Tag Archives: Elsevier

The ‘restricting choice of publication’ threat

When you work in the open access space, language matters. It is very easy to distract the academic community from the actual discussion at hand and we are seeing an example of this right now. The emerging narrative seems to be that open access policies, and specifically the UK Scholarly Communication Licence (UKSCL), are going to threaten academics’ ability to choose where they publish.

The UK-SCL Policy Summary is explicitly “an open access policy mechanism which ensures researchers can retain re-use rights in their own work, they retain copyright and they retain the freedom to publish in the journal of their choice (assigning copyright to the publisher if necessary)”.

Let’s keep that in mind when considering the following examples of the ‘restricting choice of publication’ argument that have crossed my path recently.

Sowing the seed 1

In January Elsevier sent an email to their UK editors (and some non UK editors) about the UKSCL.  It was written in a friendly tone expressing ‘concerns’ about the UKSCL. The ‘choice of publication’ argument appeared three times in this letter:

  • [The UKSCL] …“we believe may have a negative effect on UK research and may impact whether and how researchers publish in your journal”.
  • Elsevier fully supports the need for research institutions to use the articles published by their researchers, but further discussion is needed to ensure the SCL does not compromise the sustainability of academic journals or restrict researchers’ ability to publish quickly and easily in journals of their choice.
  • A key concern is that the SCL may restrict a UK researcher’s ability to choose where they publish (given there is no guarantee a copyright waiver will be granted) and ultimately threaten the publication of UK-based papers.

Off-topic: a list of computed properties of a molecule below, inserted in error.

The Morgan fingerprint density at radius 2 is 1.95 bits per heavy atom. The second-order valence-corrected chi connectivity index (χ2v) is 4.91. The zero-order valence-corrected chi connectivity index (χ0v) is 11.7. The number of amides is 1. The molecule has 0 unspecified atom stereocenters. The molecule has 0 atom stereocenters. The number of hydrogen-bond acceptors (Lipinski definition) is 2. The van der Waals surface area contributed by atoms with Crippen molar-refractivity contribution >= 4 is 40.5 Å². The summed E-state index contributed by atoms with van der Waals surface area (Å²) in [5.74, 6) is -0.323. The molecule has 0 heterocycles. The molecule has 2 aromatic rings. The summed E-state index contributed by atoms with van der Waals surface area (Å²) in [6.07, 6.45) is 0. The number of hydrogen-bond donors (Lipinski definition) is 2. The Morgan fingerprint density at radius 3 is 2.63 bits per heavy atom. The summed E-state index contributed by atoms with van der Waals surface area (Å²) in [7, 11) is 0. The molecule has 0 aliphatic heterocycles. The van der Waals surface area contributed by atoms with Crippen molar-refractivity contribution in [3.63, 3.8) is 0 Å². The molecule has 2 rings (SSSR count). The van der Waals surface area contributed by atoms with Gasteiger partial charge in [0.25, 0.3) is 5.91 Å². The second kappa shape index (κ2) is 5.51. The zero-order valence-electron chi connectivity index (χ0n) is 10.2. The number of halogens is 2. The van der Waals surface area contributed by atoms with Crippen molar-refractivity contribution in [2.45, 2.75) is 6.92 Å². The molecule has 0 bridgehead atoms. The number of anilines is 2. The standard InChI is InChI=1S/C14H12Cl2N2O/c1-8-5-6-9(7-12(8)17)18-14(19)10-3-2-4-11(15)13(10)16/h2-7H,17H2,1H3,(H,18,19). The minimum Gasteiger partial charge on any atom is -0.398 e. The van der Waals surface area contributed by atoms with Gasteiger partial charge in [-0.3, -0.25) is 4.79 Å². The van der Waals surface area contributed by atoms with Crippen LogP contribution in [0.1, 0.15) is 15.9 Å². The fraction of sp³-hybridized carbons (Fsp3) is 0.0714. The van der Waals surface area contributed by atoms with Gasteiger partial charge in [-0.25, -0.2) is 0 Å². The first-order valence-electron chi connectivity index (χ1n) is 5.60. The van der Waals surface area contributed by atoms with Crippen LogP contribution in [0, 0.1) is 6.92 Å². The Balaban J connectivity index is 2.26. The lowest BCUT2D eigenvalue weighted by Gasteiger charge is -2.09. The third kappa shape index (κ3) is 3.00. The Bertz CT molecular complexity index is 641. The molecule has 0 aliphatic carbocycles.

Note that this letter was inaccurate at best, and not just on this point. Under the UKSCL, copyright remains with the author and is free to be assigned to the publisher. The UKSCL is not restricting publisher or journal choice. Only the action of the publisher would achieve this.

Sowing the seed 2

On 26 and 27 February I attended the Researcher to Reader conference which attracts a mixture of publishers, library and administrative staff and some researchers. During the event one of my Advisory Board colleagues, Rick Anderson tweeted this comment:

“Most startling thing said to me in conversation at the #R2RConf: “I wonder how much longer academic freedom will be tolerated in IHEs.” (Specific context: authors being allowed to choose where they publish.)

Rick was quoting someone else, but he ended up in something of a Twitter argument over this tweet, including from Matt Ruen who asked: “Is there any evidence that researchers are actually being prevented from publishing what & where they want? Or is it just that if you want to get certain grants (or tenure/promotion), you have to play by the rules of funders/institutions? Because it has always been so.”